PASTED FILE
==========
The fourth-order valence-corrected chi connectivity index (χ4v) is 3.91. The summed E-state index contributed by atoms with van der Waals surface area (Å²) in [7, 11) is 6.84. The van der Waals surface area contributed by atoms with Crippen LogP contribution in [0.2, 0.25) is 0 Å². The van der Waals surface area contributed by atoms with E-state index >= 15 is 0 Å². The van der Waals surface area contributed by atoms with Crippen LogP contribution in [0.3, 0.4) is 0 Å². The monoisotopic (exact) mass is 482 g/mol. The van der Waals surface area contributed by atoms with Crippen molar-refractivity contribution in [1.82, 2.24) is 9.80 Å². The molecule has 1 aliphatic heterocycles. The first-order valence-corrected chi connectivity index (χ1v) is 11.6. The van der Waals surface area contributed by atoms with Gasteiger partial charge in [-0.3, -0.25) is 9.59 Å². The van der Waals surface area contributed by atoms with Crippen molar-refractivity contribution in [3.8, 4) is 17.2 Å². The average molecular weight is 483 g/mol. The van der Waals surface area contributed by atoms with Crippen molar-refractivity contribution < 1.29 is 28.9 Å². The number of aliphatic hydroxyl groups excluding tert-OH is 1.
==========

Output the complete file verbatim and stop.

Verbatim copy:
The fourth-order valence-corrected chi connectivity index (χ4v) is 3.91. The summed E-state index contributed by atoms with van der Waals surface area (Å²) in [7, 11) is 6.84. The van der Waals surface area contributed by atoms with Crippen LogP contribution in [0.2, 0.25) is 0 Å². The van der Waals surface area contributed by atoms with E-state index >= 15 is 0 Å². The van der Waals surface area contributed by atoms with Crippen LogP contribution in [0.3, 0.4) is 0 Å². The monoisotopic (exact) mass is 482 g/mol. The van der Waals surface area contributed by atoms with Crippen molar-refractivity contribution in [1.82, 2.24) is 9.80 Å². The molecule has 1 aliphatic heterocycles. The first-order valence-corrected chi connectivity index (χ1v) is 11.6. The van der Waals surface area contributed by atoms with Gasteiger partial charge in [-0.3, -0.25) is 9.59 Å². The van der Waals surface area contributed by atoms with Crippen molar-refractivity contribution in [3.8, 4) is 17.2 Å². The average molecular weight is 483 g/mol. The van der Waals surface area contributed by atoms with Crippen molar-refractivity contribution < 1.29 is 28.9 Å². The number of aliphatic hydroxyl groups excluding tert-OH is 1.